When Japanese craft traditions meet French creativity.
Laurence Vouillemin is the talented designer behind the brand Ikémato. We met on Instagram, obvious encounter resulting on a solid friendship, which beyond sharing the same first name links Paris with Marseille where she lives, and our immense love for Kyoto. For Atelier Ikiwa she has created a small series of vintage indigo textile pochettes, which showcase traditional Japanese craftsmanship half-way between sewing and origami, preservation and reuse of vintage textiles, and purity of creative work. Here is the portrait of Laurence and her quest in Kyoto.
The book that started everything
The paths of life, studies, and careers, from time to time, show signs on their winding roads, silent or obvious, which, if seen in time, can change everything. For Laurence, it was a book, at a time when a thousand questions were running through her head and when the idea of a reorientation towards what had long been her passion, sewing, was beginning to make its way into her heart and head.
This book, by Japanese Tomoko Nakamichi, "Pattern Magic", opened up a whole world of pattern-making, volumes, and the art of creating, inspired by forms in nature and geometric shapes, textile pieces that borrow as much from sculpture as from sewing. It was a revelation, opening the doors to unknown and mysterious worlds.
In Kyoto, to discover and learn
Laurence decided to go and meet Nakamichi san in Kyoto, where she teaches at university. But before that, she had to train, establish her credibility in sewing, and learn Japanese. She left her comfortable job, enrolled as a free candidate in a CAP (vocational training certificate) in Fashion, loose-fitting clothing, which she obtained two years later, and took intensive Japanese courses.
In 2015 she was in Kyoto, Japan, for the first time, where she lived for several months during two long stays. In Kyoto, Laurence stayed with an elderly weaver in an old machiya in Nishijin. Nishijin has been the district of weavers and dyers, of silk, of kimono making for 1000 years, created to accompany the needs of the Imperial Court of Kyoto, and has remained since a district of reference where we continue to hear the looms vibrating with their characteristic clattering even if many have disappeared with mechanisation and industrialisation.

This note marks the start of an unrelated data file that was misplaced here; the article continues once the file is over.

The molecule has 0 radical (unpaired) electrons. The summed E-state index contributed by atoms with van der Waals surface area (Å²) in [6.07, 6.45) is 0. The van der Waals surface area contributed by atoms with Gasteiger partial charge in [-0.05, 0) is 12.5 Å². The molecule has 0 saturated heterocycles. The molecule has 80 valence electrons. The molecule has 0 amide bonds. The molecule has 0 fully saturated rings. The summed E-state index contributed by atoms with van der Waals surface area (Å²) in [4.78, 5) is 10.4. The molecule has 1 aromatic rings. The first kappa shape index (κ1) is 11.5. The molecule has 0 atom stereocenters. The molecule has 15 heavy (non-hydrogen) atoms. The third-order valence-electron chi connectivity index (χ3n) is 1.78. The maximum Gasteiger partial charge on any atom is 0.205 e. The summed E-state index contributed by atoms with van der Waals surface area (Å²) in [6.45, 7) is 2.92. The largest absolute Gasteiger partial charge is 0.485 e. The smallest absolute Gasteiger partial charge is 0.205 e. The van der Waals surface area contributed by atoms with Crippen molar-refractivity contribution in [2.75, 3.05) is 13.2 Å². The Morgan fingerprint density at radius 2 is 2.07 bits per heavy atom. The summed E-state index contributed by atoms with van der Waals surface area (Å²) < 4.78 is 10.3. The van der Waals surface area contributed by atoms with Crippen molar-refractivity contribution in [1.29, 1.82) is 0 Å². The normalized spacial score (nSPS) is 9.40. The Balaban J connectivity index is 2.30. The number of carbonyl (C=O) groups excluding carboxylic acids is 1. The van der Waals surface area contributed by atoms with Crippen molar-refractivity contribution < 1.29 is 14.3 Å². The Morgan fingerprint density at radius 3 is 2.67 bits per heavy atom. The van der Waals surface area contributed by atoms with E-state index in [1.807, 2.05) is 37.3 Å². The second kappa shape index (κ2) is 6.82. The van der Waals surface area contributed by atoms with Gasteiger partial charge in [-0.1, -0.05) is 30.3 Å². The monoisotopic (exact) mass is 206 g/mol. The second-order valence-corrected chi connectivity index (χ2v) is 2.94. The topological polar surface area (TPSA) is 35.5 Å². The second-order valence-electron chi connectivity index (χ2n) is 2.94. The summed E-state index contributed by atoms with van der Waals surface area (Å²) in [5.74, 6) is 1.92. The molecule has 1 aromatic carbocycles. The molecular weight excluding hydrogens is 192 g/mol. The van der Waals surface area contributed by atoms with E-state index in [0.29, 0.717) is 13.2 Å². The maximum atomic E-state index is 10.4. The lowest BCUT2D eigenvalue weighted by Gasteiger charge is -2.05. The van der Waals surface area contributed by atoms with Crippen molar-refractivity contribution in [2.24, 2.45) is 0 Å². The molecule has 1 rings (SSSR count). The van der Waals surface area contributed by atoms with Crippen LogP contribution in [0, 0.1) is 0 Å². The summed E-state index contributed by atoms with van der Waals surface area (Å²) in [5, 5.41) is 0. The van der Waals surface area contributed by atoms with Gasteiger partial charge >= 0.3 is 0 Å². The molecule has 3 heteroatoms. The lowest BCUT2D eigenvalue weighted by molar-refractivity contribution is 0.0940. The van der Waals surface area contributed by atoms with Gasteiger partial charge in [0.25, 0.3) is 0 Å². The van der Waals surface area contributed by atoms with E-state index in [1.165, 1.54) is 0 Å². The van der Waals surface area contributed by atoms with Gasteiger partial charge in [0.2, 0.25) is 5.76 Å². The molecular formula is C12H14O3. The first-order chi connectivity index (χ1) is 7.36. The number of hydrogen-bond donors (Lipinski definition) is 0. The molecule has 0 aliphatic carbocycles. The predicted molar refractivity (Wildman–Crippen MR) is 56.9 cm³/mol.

Laurence was not able to meet Nakamichi san after all, but it is as if her silent presence opened the doors of Kyoto. She learnt the very strict technique of sewing kimono, bags, and also took origami classes, among Japanese students and demanding professionals, learning nuances and rigour, overcoming the language barrier.
Kimono left-overs, the revealed treasure
The weaver with whom Laurence lived during her long stays in Kyoto was an old lady, and could no longer see well enough to operate her looms, whose silence filled the old machiya and their silhouettes continued to tell stories of the past, of dancing fingers, of hours of attention, of perfect work, of sumptuous kimono that came to life through this effort. In the middle of the now unused thread spools, treasures appeared, remnants of weavings, small pieces of fabric that the weaver entrusted to Laurence.
During her sewing classes, kimono left-overs also beginned to enrich this collection of patterns, materials and colours and a wider quest commenced, fascinating, in search of fabrics, sometimes only small pieces but whose pattern brings vibration, leading her to survey the markets and antique shops of Kyoto, Tokyo and elsewhere.
These marvels are the material from which Laurence draws inspiration for her creations, each one telling a story, both universal and personal, of the things we cherish, of the reuse not to lose, of the transmission from one continent to another.
Since Kyoto, creation from tradition
It is the joint learning of kimono sewing and origami, highlighted by Nakamichi san's book, that stimulates Laurence's creativity and leads her to imagine how to give volume and hold to soft and flat textile. Trials starting with paper, through the work of proportions, of balance, until she finds her solution, precious gestures that through the play of folds, of reversals, of mysterious seams, give to her creations these so unique and elegant forms.
For Atelier Ikiwa, Laurence reclaimed left-overs indigo textiles from vintage Japanese kimono she had kept preciously. Each piece created from these left-overs is either unique or only exists in limited quantities, but never quite the same. Pieces of memory, between men's kimono, children's kimono, elegant light women's kimono, projecting us into life stories of those who wore them and linking us to them, beyond oceans and cultures, because beauty is universal and always moving.
Small pochettes for everyday life, to slip into your bag or to leave in evidence at home, to deposit a few treasures or secrets and to let us become, in turn, the depositary of these stories of memory and transmission. Pochettes to be discovered in the eshop.